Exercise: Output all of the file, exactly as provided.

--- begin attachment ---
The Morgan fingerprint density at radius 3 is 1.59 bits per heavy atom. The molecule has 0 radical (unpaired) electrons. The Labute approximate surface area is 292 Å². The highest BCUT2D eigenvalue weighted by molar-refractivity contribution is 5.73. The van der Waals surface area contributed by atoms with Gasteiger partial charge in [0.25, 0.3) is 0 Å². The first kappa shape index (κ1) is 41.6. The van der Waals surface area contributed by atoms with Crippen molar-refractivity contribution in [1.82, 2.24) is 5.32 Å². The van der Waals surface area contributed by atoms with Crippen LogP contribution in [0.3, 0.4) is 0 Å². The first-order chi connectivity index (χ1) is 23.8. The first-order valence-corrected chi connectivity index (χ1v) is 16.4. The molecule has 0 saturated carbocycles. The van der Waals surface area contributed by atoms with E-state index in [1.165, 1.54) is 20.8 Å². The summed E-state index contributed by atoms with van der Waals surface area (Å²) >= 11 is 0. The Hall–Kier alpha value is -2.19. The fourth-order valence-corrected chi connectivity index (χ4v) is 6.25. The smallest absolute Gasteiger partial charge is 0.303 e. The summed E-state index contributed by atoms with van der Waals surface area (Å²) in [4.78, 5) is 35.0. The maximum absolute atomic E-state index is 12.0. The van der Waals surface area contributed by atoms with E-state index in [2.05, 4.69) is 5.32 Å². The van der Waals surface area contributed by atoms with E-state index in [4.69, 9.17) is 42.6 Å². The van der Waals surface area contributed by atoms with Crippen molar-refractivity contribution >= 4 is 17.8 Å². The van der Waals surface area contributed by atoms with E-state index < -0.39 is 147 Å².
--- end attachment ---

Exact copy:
The Morgan fingerprint density at radius 3 is 1.59 bits per heavy atom. The molecule has 0 radical (unpaired) electrons. The Labute approximate surface area is 292 Å². The highest BCUT2D eigenvalue weighted by molar-refractivity contribution is 5.73. The van der Waals surface area contributed by atoms with Gasteiger partial charge in [0.25, 0.3) is 0 Å². The first kappa shape index (κ1) is 41.6. The van der Waals surface area contributed by atoms with Crippen molar-refractivity contribution in [1.82, 2.24) is 5.32 Å². The van der Waals surface area contributed by atoms with Crippen LogP contribution in [0.3, 0.4) is 0 Å². The first-order chi connectivity index (χ1) is 23.8. The first-order valence-corrected chi connectivity index (χ1v) is 16.4. The molecule has 0 saturated carbocycles. The van der Waals surface area contributed by atoms with E-state index in [1.165, 1.54) is 20.8 Å². The summed E-state index contributed by atoms with van der Waals surface area (Å²) >= 11 is 0. The Hall–Kier alpha value is -2.19. The fourth-order valence-corrected chi connectivity index (χ4v) is 6.25. The smallest absolute Gasteiger partial charge is 0.303 e. The summed E-state index contributed by atoms with van der Waals surface area (Å²) in [4.78, 5) is 35.0. The maximum absolute atomic E-state index is 12.0. The van der Waals surface area contributed by atoms with E-state index in [2.05, 4.69) is 5.32 Å². The van der Waals surface area contributed by atoms with E-state index in [4.69, 9.17) is 42.6 Å². The van der Waals surface area contributed by atoms with Crippen molar-refractivity contribution >= 4 is 17.8 Å². The van der Waals surface area contributed by atoms with E-state index < -0.39 is 147 Å².